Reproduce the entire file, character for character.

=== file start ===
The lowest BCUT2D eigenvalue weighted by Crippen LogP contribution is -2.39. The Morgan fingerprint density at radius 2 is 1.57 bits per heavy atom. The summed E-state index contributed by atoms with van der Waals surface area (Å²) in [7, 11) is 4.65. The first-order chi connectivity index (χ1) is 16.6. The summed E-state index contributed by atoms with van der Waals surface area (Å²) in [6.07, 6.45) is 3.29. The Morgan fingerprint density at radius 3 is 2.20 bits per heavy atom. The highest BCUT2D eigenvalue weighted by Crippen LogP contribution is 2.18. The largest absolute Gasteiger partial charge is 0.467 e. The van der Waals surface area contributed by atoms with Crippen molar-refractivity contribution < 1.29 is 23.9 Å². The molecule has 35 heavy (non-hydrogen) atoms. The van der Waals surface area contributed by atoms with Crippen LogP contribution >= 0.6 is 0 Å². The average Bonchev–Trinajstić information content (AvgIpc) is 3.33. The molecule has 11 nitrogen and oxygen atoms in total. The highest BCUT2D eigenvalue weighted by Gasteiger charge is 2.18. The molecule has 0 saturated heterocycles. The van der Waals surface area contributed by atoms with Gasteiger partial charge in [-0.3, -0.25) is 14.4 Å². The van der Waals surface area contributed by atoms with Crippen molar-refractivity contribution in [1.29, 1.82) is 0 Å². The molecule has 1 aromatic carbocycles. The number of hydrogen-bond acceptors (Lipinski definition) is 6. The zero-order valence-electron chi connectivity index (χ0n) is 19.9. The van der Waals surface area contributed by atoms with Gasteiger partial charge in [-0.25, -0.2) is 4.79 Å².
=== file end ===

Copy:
The lowest BCUT2D eigenvalue weighted by Crippen LogP contribution is -2.39. The Morgan fingerprint density at radius 2 is 1.57 bits per heavy atom. The summed E-state index contributed by atoms with van der Waals surface area (Å²) in [7, 11) is 4.65. The first-order chi connectivity index (χ1) is 16.6. The summed E-state index contributed by atoms with van der Waals surface area (Å²) in [6.07, 6.45) is 3.29. The Morgan fingerprint density at radius 3 is 2.20 bits per heavy atom. The highest BCUT2D eigenvalue weighted by Crippen LogP contribution is 2.18. The largest absolute Gasteiger partial charge is 0.467 e. The van der Waals surface area contributed by atoms with Crippen molar-refractivity contribution < 1.29 is 23.9 Å². The molecule has 35 heavy (non-hydrogen) atoms. The van der Waals surface area contributed by atoms with Crippen LogP contribution >= 0.6 is 0 Å². The average Bonchev–Trinajstić information content (AvgIpc) is 3.33. The molecule has 11 nitrogen and oxygen atoms in total. The highest BCUT2D eigenvalue weighted by Gasteiger charge is 2.18. The molecule has 0 saturated heterocycles. The van der Waals surface area contributed by atoms with Gasteiger partial charge in [-0.3, -0.25) is 14.4 Å². The van der Waals surface area contributed by atoms with Crippen molar-refractivity contribution in [1.29, 1.82) is 0 Å². The molecule has 1 aromatic carbocycles. The number of hydrogen-bond acceptors (Lipinski definition) is 6. The zero-order valence-electron chi connectivity index (χ0n) is 19.9. The van der Waals surface area contributed by atoms with Gasteiger partial charge in [-0.25, -0.2) is 4.79 Å².